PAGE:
1. Now that the deal has been signed, the Gog and Magog war between Obama and Netanyahu begins, writes Chemi Shalev; and even though Netanyahu can't afford a rupture with the current U.S. administration, and Obama can't risk a breach with Jerusalem and U.S. Jews – this is a war waged by two leaders for whom failure is not an option.
- Netanyahu tells Obama Iran deal threatens Israel's security
- Iran's nuclear agreement with world powers: The full text
- Netanyahu is waging a losing battle against Iran
- Why the Iranian nuclear deal is great news for Assad
2. Anshel Pfeffer calls the deal neither historic nor catastrophic, and says that if it fails Israel still has recourse to military and other options. As for Israeli Prime Minister Benjamin Netanyahu, Pfeffer writes, the deal constitutes a political blow – albeit not a fatal one.
3. Will the deal turn Iran into a legitimate international player or will it remain an enemy trying to take over the Middle East? Zvi Bar'el writes that in either case, Tehran has achieved more than what its nuclear capabilities would have provided it.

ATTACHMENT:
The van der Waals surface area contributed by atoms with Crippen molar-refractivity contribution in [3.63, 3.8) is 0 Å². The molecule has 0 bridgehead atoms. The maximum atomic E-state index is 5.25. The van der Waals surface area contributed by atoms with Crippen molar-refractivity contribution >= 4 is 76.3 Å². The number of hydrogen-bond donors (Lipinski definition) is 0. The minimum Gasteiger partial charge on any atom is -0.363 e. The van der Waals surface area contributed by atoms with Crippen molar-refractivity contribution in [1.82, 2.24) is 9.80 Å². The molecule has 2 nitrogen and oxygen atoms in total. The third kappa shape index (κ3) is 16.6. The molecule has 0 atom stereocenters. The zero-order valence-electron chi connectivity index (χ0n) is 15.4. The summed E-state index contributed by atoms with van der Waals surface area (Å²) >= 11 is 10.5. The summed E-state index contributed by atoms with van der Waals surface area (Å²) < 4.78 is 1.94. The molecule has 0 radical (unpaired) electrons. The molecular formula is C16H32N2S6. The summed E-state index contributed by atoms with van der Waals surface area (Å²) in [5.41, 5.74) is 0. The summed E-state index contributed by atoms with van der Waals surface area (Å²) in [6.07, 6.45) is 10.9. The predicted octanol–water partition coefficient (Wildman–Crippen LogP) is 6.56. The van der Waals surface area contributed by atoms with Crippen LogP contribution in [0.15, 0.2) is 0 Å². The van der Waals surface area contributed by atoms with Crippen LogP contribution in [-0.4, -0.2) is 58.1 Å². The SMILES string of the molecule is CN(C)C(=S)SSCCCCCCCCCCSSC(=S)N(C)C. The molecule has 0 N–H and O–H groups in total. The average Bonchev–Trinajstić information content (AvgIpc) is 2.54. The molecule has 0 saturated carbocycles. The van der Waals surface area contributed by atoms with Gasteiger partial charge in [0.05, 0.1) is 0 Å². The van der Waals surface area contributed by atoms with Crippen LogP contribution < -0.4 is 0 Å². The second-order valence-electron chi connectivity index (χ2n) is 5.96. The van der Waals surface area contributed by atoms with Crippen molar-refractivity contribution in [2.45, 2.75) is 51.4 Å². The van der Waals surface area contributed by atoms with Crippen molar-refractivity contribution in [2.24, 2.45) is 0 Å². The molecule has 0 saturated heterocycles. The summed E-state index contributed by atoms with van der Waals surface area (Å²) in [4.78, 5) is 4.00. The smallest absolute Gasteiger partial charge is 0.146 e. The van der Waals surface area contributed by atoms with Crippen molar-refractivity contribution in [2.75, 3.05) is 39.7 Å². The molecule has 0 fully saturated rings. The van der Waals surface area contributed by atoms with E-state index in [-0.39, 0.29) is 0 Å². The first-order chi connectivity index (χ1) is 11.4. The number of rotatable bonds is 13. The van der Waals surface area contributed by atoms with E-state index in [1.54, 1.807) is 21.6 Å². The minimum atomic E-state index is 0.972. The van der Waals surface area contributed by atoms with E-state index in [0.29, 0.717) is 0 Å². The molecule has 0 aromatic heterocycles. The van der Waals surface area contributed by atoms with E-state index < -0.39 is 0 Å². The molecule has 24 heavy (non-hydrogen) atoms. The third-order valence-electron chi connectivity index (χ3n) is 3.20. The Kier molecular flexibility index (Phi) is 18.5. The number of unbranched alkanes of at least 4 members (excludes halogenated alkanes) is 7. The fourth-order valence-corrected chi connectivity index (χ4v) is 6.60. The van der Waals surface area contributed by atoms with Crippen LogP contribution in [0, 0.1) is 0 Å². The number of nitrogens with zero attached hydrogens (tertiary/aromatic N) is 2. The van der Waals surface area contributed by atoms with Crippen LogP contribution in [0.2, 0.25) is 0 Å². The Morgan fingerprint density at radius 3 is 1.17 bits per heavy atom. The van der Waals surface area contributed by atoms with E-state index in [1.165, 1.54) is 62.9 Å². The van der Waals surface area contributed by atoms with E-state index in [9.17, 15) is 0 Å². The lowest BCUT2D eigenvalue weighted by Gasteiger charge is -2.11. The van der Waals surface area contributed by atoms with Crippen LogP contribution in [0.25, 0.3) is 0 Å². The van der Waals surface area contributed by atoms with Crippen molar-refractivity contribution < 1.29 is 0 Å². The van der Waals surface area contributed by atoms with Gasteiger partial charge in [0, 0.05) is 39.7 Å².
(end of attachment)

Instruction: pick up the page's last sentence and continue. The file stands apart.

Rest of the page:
4. Israel should welcome the Vienna agreement, asserts Amir Oren, as it distances Iran from nuclear warheads rather than bringing them closer and presents an opportunity to reduce the primary fear of a regional explosion. Besides, adds Oren, there is no Israeli or American military option, because there is no effective military operation without boots on the ground – an invasion, and not merely a raid.
5. A concerned B. Michael wonders what Netanyahu will do now that his most beloved toy – the Iranian bomb - has been taken away. But, he adds, there is a local, domestic, Jewish solution: surplus bombs from Israel's very own (alleged) nuclear arsenal.